Being a Grown Up


“When adult life becomes so overwhelmingly frustrating, I almost feel like I want to be able to remove the skin I’m in and step out of it, taking on a new reality just as I change duvet covers when the seasons change. I don’t itch, not in a physical sense… it’s like a psychological itch; a discomfort that almost, but not quite, allows me to understand why some women simply walk out the door and leave their home and family behind when the challenges of life are piled on top of them.”

I wrote this paragraph a couple of weeks ago. For the life of me, I can’t remember the precise details of what was stressing me so much that I needed to capture these feelings. Obviously, it was intense. And, just as obviously, it worked itself out and I’m still happily married and devoted to my children and husband. I think sometimes the collision of Things I Can’t Control and Things That Don’t Go As Planned just creates the perfect emotional storm, you know?

Do you ever experience these feelings of wanting to just lock the door behind you and walk away? What makes you stay? I think I may need to investigate a little deeper and pull a book idea out of this…



Do you remember that show from the 1960s called Gomer Pyle? It was about the mis-adventures of a young man in the Army, and his favorite exclamation for anything that was surprising, or shocking, or just out of the ordinary and unexpected was “Shazaam!” But he pronounced it sha-zayum because he was from North Carolina, where people are even more hick than they are here in Northwest Arkansas. That might be an sweeping generalization.

Today is the day that my baby daughter goes off to basic training for her career (at least for the next six  years or so) in the U.S. Army. She hasn’t decided if she’ll go regular or reserve or National Guard, and won’t have to make that choice until she’s about to graduate from college. And I have been assured by several people in uniform that she WILL get to graduate from college before she is sent off anywhere with a loaded weapon. I won’t say I was hard to convince, but I will share that her recruiter told her that the meeting with me “Wasn’t as bad as [he’d} expected.” Yeah, I’m that mom.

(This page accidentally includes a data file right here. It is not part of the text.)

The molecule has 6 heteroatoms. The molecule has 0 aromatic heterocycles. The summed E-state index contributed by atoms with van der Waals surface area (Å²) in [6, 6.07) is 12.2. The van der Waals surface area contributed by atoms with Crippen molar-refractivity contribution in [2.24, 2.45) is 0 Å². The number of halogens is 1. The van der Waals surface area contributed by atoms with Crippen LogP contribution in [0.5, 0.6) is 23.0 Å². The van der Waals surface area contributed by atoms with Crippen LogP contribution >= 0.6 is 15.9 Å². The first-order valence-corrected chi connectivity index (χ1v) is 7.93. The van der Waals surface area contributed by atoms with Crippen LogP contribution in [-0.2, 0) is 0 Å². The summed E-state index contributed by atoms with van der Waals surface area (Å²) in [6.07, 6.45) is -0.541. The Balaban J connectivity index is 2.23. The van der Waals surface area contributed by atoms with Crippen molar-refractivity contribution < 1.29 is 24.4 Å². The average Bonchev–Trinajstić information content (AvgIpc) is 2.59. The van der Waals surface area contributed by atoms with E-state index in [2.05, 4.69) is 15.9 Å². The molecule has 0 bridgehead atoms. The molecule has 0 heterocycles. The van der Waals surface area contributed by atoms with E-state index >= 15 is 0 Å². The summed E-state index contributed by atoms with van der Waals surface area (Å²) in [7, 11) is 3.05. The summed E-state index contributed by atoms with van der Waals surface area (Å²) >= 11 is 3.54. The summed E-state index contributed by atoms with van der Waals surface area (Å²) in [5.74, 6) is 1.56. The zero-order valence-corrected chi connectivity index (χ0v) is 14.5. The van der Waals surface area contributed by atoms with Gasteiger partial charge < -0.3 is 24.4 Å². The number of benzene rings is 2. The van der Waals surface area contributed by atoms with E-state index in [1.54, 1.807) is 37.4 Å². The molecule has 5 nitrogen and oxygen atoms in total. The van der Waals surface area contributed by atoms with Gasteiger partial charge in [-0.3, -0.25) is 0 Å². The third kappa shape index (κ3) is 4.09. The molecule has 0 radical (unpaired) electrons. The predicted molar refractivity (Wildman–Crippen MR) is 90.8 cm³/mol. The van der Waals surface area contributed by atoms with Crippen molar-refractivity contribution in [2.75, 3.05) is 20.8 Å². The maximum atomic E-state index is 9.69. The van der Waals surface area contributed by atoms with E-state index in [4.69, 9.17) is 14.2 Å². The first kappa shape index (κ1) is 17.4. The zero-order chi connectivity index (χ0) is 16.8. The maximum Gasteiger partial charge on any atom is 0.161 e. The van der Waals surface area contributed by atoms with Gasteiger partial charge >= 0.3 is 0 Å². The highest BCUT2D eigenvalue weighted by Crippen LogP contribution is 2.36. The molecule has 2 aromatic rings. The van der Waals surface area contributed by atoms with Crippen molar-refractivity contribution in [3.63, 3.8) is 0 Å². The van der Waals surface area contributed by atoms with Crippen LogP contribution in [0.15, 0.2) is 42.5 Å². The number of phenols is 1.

But I’m that mom because she’s this baby…

ImageYes, it’s true, I make adorable babies. She inherited that giant dome from me… bless it.

But those adorable babies grow up to have their own babies while still in high school… or they join the Army. I’m still waiting to see what level of Dante’s hell the Boychild will put me through as a teen. Lord help me.

Today we are driving the sweet baby daughter to Little Rock for her intake requirements at the MEPS center. Now, I joined the Army Reserves when I was younger too… but I was 24. I was already way past cute. My mother isn’t here to argue, so I’ll just state that as fact. One day I will have to go back and read her journals around that time and find out what she thought about all that… I made the decision and signed up without discussing it with her first. Yeah, I was that kid.

Side note: Given all that I and my siblings put mom through here on earth (not to mention 11 months of cancer treatment) I’m sure she’s somewhere unbelievably posh in the afterlife. 🙂

At least the Army is putting the baby girl up in a nice hotel (The Peabody!), before they ship her off to North Carolina for six months of 4 a.m. roll calls and 10 minute meals and snot fests at the gas chambers and communal showers. Good times.

So, here are the images I’ll be keeping in my head today. I know they won’t be there for long, and I’ll have to accept that the baby girl has grown up. But today – TODAY, this is what I see.


Baby Girl in Crocheted Dress

The Bug at 1-year-old. Her dress was worn by her sister, me and my mother in our 1-year-old pictures as well.

Baby Girl on the Fayetteville Square

At the Fayetteville Farmers’ Market in 1996 or 1997. When her hair finally started growing, it was a sight to behold!

Choose the Tequila


I guess if there is a week to be thankful, all out in public and everything, this is it. So I guess this is also the week to write the obligatory thankfulness blog post. I’ve been posting statuses to Facebook about things I’m thankful for… so I will start there.